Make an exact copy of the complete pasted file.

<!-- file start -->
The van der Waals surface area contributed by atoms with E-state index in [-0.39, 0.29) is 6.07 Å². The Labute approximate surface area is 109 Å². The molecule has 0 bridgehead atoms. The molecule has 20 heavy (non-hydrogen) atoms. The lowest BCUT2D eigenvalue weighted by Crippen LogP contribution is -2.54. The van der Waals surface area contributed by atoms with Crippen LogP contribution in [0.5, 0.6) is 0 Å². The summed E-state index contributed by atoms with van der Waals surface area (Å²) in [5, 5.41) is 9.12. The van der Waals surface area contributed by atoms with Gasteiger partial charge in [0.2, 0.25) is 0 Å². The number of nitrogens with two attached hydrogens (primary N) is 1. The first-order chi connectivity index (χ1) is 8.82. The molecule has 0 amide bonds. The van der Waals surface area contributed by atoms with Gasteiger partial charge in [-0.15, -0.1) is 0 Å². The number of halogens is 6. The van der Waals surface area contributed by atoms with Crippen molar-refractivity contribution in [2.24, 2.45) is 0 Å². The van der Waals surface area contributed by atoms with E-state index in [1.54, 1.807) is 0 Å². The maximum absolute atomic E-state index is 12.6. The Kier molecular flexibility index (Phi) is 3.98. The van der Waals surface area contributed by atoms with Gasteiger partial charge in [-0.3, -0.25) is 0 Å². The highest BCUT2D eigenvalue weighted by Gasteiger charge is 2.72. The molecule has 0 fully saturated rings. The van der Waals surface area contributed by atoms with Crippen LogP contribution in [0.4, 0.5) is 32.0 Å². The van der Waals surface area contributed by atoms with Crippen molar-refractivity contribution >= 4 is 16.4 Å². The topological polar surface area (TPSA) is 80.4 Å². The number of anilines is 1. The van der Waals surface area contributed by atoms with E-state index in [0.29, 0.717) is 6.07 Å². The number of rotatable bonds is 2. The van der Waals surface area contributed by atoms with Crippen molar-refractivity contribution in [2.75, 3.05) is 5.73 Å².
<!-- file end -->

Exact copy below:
The van der Waals surface area contributed by atoms with E-state index in [-0.39, 0.29) is 6.07 Å². The Labute approximate surface area is 109 Å². The molecule has 0 bridgehead atoms. The molecule has 20 heavy (non-hydrogen) atoms. The lowest BCUT2D eigenvalue weighted by Crippen LogP contribution is -2.54. The van der Waals surface area contributed by atoms with Crippen LogP contribution in [0.5, 0.6) is 0 Å². The summed E-state index contributed by atoms with van der Waals surface area (Å²) in [5, 5.41) is 9.12. The van der Waals surface area contributed by atoms with Gasteiger partial charge in [0.2, 0.25) is 0 Å². The number of nitrogens with two attached hydrogens (primary N) is 1. The first-order chi connectivity index (χ1) is 8.82. The molecule has 0 amide bonds. The van der Waals surface area contributed by atoms with Gasteiger partial charge in [-0.15, -0.1) is 0 Å². The number of halogens is 6. The van der Waals surface area contributed by atoms with Crippen molar-refractivity contribution in [2.24, 2.45) is 0 Å². The van der Waals surface area contributed by atoms with E-state index in [1.54, 1.807) is 0 Å². The maximum absolute atomic E-state index is 12.6. The Kier molecular flexibility index (Phi) is 3.98. The van der Waals surface area contributed by atoms with Gasteiger partial charge in [-0.3, -0.25) is 0 Å². The highest BCUT2D eigenvalue weighted by Gasteiger charge is 2.72. The molecule has 0 fully saturated rings. The van der Waals surface area contributed by atoms with Crippen LogP contribution in [0.4, 0.5) is 32.0 Å². The van der Waals surface area contributed by atoms with Crippen molar-refractivity contribution >= 4 is 16.4 Å². The topological polar surface area (TPSA) is 80.4 Å². The number of anilines is 1. The van der Waals surface area contributed by atoms with E-state index in [0.29, 0.717) is 6.07 Å². The number of rotatable bonds is 2. The van der Waals surface area contributed by atoms with Crippen molar-refractivity contribution in [2.75, 3.05) is 5.73 Å².